But if you went even further and upgraded to a 22-SEER unit like the SV20i TruComfort™ Variable Speed, you would save even more over 15 years.

There are also rebates available for installing energy-efficient HVAC systems, saving you even more money.

When you consider that new advances are constantly made in the HVAC world, it makes sense why you’d consider upgrading every 15 years. But that’s not the only reason.

You’ll Avoid Emergency Replacement

One of the best things you get from upgrading your HVAC system on a schedule is peace of mind. Though it’s possible your A/C unit will die after 10-15 years, with proper maintenance it will almost certainly make it to 15. After that, though, it will be at constant risk of failing, even with regular maintenance and upkeep. By not waiting until it breaks, you’ll get to replace it on your own time. You won’t have to pay a premium for emergency service, and you won’t have to sit in a sweltering house while you sort out the details. It’s much easier to arrange a stay at grandma’s when you can give a few days of notice.

You’ll Help the Environment

If you care at all about the environment, you should look into a high-SEER air conditioning unit. Not only does a good SEER rating save you money, it also cuts way back on your carbon footprint.

Put simply, the less electricity you use to cool your home, the less energy power plants have to generate to cool your home, and the less pollution is created.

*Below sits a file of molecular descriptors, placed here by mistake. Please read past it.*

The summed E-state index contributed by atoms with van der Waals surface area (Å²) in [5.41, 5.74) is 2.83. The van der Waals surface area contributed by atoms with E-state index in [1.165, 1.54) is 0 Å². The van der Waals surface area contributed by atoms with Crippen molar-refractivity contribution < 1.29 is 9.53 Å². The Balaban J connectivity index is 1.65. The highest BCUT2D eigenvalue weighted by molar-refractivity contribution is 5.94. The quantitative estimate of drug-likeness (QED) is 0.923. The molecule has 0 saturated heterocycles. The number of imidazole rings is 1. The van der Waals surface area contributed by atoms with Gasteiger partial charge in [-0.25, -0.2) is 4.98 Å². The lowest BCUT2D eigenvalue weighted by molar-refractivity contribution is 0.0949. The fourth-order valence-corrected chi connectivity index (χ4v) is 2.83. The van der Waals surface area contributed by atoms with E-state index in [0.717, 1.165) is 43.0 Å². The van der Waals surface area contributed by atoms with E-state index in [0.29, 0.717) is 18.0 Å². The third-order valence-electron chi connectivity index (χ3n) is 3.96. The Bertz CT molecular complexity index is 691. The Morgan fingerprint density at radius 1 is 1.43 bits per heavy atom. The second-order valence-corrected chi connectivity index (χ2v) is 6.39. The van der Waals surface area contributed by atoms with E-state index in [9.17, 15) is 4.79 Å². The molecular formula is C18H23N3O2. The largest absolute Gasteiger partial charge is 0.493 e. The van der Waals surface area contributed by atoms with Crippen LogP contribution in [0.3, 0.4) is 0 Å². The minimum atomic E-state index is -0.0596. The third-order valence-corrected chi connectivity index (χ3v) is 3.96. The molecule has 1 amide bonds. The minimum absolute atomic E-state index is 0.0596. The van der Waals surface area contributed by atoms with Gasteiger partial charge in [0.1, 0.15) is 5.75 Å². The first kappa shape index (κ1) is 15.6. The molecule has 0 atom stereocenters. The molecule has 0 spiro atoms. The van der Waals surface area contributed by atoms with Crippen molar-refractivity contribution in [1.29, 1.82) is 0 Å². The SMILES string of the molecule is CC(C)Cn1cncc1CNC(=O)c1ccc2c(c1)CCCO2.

Call Steve’s Heating for Your Next High-SEER Installation

If you’re in the market for a higher-SEER air conditioner, give Steve’s Heating a call. Our experts will work with you to find an HVAC system that’s perfect for your home and family.

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Electric Bill Savings Guide

Save on your electric bills by taking action with these 14 tips:

  1. Examine and clean your ventilation system or have an HVAC expert do it for you. The more dust that has collected in the vents, the more you’re going to pay to heat and cool your home or apartment. It takes longer to push air through clogged vents.
  2.  Invest in energy-efficient devices. A few examples include smaller devices that don’t use as much power, energy-saving light bulbs, and Energy Star certified appliances and machines.
  3.  Don’t use ceiling floodlights. Replace these with the energy-saving light bulbs.